Addendum: today’s news told us that Bolivi­an Pres­id­ent, Evo Morales’s offi­cial, dip­lo­mat­ic­ally pro­tec­ted, plane have been barred from fly­ing home from Moscow over much of Euro air­space, where he had been par­ti­cip­at­ing in high-level talks.  The reas­on being that Edward Snowden might have been be on board. Mor­ales was groun­ded in Aus­tria and had to sub­mit to a police search of the plane, against all dip­lo­mat­ic pro­tocol.  No Snowden was found, nat­ur­ally.

I see this as a very clev­er move by per­sons unknown — test­ing exactly what the inter­na­tion­al response would be if Edward Snowden tries to fly out of Rus­sia.  And the Europeans, under undoubted pres­sure from the US, have fallen for it hook, line and sinker.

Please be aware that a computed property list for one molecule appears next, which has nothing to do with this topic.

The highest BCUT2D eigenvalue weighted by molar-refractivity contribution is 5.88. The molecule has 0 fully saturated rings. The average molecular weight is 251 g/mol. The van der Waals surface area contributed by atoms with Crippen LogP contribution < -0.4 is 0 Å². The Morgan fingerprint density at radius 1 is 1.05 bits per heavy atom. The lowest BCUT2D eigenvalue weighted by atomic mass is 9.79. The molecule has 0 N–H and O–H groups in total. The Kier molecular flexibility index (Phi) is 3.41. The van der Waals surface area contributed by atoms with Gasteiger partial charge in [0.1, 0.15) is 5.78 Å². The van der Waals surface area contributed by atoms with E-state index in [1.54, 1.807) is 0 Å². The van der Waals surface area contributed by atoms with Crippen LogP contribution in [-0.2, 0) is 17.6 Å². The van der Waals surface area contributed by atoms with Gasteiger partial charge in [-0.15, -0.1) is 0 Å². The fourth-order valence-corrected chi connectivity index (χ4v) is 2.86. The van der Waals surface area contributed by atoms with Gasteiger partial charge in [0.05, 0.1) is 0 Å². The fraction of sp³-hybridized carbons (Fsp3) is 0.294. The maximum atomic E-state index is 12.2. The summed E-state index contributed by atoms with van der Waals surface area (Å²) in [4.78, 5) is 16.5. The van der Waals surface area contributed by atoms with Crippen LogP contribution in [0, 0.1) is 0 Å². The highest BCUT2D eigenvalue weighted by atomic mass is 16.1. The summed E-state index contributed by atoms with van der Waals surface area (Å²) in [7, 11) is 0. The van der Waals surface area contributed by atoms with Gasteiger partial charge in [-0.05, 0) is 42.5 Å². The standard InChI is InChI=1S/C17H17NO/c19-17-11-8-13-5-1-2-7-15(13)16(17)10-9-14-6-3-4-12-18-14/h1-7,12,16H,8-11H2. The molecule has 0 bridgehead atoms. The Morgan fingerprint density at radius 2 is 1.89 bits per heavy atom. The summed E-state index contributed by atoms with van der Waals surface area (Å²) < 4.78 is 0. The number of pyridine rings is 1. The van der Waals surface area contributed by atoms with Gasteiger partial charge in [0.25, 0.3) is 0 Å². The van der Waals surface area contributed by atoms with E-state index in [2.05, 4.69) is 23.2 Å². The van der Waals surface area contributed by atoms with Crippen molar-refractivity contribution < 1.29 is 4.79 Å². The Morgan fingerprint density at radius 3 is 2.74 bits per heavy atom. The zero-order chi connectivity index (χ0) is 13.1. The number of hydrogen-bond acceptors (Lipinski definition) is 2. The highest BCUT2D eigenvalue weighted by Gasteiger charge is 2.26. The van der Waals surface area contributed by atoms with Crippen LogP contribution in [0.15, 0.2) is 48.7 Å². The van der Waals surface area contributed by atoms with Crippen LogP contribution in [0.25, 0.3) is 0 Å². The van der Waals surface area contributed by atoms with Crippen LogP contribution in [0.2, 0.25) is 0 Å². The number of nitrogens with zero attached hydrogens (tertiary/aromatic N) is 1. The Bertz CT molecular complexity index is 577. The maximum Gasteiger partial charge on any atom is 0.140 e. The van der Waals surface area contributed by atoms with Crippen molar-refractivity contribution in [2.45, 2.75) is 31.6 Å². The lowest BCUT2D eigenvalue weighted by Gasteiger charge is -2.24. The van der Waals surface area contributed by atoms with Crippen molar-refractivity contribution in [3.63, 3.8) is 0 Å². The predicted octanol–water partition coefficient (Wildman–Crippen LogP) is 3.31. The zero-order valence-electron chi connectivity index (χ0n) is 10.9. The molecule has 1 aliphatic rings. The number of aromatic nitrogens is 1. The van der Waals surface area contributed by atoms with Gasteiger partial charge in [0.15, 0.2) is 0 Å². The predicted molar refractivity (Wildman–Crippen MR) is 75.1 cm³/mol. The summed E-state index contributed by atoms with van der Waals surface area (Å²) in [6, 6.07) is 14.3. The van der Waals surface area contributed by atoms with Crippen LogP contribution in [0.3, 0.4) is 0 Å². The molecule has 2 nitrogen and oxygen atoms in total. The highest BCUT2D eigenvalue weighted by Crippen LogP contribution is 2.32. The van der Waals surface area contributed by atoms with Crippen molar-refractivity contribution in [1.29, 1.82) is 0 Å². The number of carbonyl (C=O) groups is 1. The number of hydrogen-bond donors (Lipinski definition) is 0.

The US-Euro com­pli­cit pat­sies have been flushed out by this dip­lo­mat­ic scan­dal. Demon­stra­tions are appar­ently already occur­ring against the French embassy in Bolivia.  And this on the same day that the French Pres­id­ent, Fran­cois Hol­lande, used the Snowden dis­clos­ures to delay the rightly-maligned US-EU trade agree­ment.

So, even as the French use the Snowden dis­clos­ures for polit­ic­al advant­age, they appar­ently refuse to assist the source.  Which is unfor­tu­nate — my memory of French law is that whis­tleblow­ing is deemed a polit­ic­al act and the French spe­cific­ally do not extra­dite for alleged polit­ic­al offences.

Per­haps the French con­sti­tu­tion and law have changed since Sarkozy took France into NATO.…

A blast from the past

How strange to stumble across this art­icle in the Guard­i­an news­pa­per yes­ter­day, which describes a journalist’s jus­ti­fi­ably para­noid exper­i­ences inter­view­ing Dav­id Shayler and me back in 2000 while writ­ing an art­icle for Esquire magazine.